• Gur D, Abrams GS, Chough DM, Ganott MA, Hakim CM, Perrin RL, et al. Digital breast tomosynthesis: observer performance study. AJR American Journal of Roentgenology. 2009;193(2):586-91.
  • Hofvind S, Ponti A, Patnick J, Ascunce N, Njor S, Broeders M, et al. False-positive results in mammographic screening for breast cancer in Europe: a literature review and survey of service screening programmes. J Med Screen. 2012;19 Suppl 1:57-66.
  • Houssami N, Macaskill P, Bernardi D, Caumo F, Pellegrini M, Brunelli S, et al. Breast screening using 2D-mammography or integrating digital breast tomosynthesis (3D-mammography) for single-reading or double-reading--evidence to guide future screening strategies. Eur J Cancer. 2014; 50(10):1799-807.
  • Lang K, Andersson I, Rosso A, Tingberg A, Timberg P, Zackrisson S. Performance of one-view breast tomosynthesis as a stand-alone breast cancer screening modality: results from the Malmo Breast Tomosynthesis Screening Trial, a population-based study. Eur Radiol. 2015.
  • Lång K, Nergården M, Andersson I, Rosso A, Zackrisson S. False positives in breast cancer screening with one-view breast tomosynthesis: An analysis of findings leading to recall, work-up and biopsy rates in the Malmö Breast Tomosynthesis Screening Trial.Eur Radiol. 2016 Mar 4.
  • Paulis LE, Lobbes MB, Lalji UC, Gelissen N, Bouwman RW, Wildberger JE, Jeukens CR.Radiation exposure of digital breast tomosynthesis using an antiscatter grid compared with full-field digital mammography. Invest Radiol. 2015 Oct;50(10):679-85.
  • Rafferty EA, Park JM, Philpotts LE, Poplack SP, Sumkin JH, Halpern EF, et al. Assessing radiologist performance using combined digital mammography and breast tomosynthesis compared with digital mammography alone: Results of a multicenter, multireader trial. Radiology. 2013;266(1):104-13.
  • Roman M, Skaane P, Hofvind S. The cumulative risk of false-positive screening results across screening centres in the Norwegian Breast Cancer Screening Program.Eur J Radiol. 2014 Sep;83(9):1639-44.
  • Skaane (a) P, Bandos AI, Gullien R, Eben EB, Ekseth U, Haakenaasen U, et al. Comparison of digital mammography alone and digital mammography plus tomosynthesis in a population-based screening program. Radiology. 2013;267(1):47-56.
  • Skaane (b) P, Bandos AI, Gullien R, et al. Prospective trial comparing full-field digital mammography (FFDM) versus combined FFDM and tomosynthesis in a population-based screening programme using independent double reading with arbitration. Eur Radiol 2013;23:2061e71.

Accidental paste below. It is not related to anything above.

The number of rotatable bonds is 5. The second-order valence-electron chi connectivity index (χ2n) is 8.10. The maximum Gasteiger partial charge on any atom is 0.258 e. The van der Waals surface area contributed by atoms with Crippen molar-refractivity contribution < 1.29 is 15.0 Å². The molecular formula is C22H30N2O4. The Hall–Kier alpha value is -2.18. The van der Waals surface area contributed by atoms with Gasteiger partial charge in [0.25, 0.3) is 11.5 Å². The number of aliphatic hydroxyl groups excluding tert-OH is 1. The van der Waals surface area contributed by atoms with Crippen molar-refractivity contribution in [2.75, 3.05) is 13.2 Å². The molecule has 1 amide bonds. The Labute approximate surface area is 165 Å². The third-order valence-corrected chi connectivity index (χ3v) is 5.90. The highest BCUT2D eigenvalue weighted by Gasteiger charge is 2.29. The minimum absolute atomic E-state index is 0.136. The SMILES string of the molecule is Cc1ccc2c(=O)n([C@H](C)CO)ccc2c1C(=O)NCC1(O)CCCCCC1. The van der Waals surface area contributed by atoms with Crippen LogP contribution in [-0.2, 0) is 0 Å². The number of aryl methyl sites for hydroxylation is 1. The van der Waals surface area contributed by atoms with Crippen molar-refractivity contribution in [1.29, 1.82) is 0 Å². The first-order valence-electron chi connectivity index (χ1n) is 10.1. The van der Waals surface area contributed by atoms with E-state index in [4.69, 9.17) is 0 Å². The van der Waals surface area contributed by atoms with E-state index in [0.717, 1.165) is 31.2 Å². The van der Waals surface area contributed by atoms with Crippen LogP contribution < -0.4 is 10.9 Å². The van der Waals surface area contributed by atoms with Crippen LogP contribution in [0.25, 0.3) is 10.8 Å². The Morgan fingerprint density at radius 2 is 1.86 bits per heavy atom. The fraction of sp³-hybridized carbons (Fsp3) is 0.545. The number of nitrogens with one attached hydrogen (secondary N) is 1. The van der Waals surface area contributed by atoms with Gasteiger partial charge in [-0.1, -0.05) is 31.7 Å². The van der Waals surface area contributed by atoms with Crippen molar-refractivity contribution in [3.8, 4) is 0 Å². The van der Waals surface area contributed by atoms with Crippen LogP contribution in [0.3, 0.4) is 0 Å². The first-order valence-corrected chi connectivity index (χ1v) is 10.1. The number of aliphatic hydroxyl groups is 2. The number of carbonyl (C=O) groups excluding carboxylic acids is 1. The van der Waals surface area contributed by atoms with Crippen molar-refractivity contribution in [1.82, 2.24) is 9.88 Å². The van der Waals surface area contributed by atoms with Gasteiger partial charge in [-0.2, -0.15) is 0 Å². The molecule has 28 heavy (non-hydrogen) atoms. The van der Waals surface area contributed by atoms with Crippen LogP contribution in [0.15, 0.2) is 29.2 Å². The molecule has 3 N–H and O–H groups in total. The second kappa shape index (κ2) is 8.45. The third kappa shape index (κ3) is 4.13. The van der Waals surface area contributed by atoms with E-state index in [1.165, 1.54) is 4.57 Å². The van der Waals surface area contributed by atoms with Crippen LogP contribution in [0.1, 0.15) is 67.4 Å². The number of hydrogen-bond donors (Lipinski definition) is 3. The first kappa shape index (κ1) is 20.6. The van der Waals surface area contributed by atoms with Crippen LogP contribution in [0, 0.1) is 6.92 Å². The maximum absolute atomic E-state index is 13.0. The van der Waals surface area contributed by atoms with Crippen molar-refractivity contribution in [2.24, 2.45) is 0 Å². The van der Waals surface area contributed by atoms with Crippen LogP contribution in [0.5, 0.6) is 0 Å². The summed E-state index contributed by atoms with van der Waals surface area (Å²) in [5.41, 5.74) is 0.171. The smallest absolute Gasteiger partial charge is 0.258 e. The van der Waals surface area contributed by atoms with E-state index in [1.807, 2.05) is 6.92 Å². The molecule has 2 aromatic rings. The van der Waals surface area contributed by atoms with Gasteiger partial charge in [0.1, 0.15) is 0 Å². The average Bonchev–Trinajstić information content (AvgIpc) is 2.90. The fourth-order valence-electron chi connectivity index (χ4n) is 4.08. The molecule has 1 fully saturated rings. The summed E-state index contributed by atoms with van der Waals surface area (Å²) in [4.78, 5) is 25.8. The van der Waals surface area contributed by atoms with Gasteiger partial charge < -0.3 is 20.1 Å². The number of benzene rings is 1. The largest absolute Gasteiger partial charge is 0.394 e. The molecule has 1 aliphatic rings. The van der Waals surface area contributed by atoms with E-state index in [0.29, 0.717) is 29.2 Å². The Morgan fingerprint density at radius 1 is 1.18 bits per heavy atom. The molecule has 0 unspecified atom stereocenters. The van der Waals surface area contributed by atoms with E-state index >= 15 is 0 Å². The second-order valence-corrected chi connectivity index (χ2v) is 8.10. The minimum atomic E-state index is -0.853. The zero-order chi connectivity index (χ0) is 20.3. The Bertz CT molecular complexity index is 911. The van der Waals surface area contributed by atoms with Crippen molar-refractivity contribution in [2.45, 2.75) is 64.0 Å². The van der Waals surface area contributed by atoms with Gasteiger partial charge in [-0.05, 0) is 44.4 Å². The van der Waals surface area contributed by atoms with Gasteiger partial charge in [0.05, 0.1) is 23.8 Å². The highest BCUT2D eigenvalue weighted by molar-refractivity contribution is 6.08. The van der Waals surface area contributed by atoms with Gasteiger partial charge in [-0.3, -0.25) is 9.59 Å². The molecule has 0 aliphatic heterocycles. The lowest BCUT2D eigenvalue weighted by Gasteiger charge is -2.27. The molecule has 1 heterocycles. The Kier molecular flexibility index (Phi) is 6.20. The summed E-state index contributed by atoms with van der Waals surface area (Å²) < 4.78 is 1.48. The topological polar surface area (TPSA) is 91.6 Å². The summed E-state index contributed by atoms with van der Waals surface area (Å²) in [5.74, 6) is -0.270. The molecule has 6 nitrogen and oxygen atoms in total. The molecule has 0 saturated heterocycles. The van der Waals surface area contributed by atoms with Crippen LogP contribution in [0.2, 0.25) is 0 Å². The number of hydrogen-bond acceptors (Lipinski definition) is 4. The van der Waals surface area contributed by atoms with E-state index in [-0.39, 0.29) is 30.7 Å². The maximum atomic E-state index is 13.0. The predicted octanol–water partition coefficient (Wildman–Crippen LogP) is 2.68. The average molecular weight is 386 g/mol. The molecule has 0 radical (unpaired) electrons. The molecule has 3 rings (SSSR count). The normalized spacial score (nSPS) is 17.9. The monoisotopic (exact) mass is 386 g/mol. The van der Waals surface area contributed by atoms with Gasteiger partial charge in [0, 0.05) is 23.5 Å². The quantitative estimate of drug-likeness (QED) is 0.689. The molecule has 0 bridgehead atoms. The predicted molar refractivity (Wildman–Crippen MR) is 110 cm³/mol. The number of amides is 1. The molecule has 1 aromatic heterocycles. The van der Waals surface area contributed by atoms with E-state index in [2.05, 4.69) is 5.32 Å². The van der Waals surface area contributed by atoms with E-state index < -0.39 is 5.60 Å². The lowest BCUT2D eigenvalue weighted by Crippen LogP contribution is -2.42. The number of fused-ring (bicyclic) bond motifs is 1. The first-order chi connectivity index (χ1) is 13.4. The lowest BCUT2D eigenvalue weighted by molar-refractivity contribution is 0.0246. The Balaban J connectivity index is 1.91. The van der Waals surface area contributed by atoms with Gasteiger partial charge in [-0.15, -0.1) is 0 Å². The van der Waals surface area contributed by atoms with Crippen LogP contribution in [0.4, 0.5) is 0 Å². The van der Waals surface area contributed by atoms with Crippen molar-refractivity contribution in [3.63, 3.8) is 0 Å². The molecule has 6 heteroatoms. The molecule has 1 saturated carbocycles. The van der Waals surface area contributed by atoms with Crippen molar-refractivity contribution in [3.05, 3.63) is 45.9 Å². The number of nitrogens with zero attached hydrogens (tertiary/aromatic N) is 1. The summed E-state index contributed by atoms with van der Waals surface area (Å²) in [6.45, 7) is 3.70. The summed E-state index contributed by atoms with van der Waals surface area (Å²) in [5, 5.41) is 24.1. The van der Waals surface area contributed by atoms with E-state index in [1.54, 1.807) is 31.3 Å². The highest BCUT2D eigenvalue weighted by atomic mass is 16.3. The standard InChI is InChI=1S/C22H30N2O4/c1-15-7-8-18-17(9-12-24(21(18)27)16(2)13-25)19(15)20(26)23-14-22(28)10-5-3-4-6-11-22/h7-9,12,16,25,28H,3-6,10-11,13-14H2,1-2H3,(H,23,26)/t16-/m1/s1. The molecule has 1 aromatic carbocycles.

• Skaane P, Bandos AI, Eben EB, et al. Two-view digital breast tomosynthesis screening with synthetically reconstructed projection images: comparison with digital breast tomosynthesis with full-field digital mammographic images Radiology 2014;271:655e63.
  • Tsilidis KK, Papadimitriou N, Capothanassi D et al. Burden of Cancer in a Large Consortium of Prospective Cohorts in Europe. J Natl Cancer Inst. 2016 May 6;108(10).
  • Wallis MG, Moa E, Zanca F, Leifland K, Danielsson M. Two-view and single-view tomosynthesis versus full-field digital mammography: high-resolution X-ray imaging observer study. Radiology 2012; 262: 788–96.
Economic Evidence
  • Bernardi D, Macaskill P, Pellegrini M, Valentini M, Fantò C, Ostillio L, et al. Breast cancer screening with tomosynthesis (3D mammography) with acquired or synthetic 2D mammography compared with 2D mammography alone (STORM- 2): a population-based prospective study. Lancet Oncol. 2016 Aug;17(8):1105-13.
  • Gilbert FJ, Tucker L, Young KC. Digital breast tomosynthesis (DBT): a review of the evidence for use as a screening tool. Clin Radiol. 2016 Feb; 71(2): 141-50.
  • Skaane (a) P, Bandos AI, Gullien R, Eben EB, Ekseth U, Haakenaasen U, et al. Comparison of digital mammography alone and digital mammography plus tomosynthesis in a population-based screening program. Radiology. 2013;267(1):47-56.
  • Skaane (b) P, Bandos AI, Gullien R, et al. Prospective trial comparing full-field digital mammography (FFDM) versus combined FFDM and tomosynthesis in a population-based screening programme using independent double reading with arbitration. Eur Radiol 2013;23:2061e71.
  • Wallis MG, Moa E, Zanca F, Leifland K, Danielsson M. Two-view and single-view tomosynthesis versus full-field digital mammography: high-resolution X-ray imaging observer study. Radiology 2012; 262: 788–96.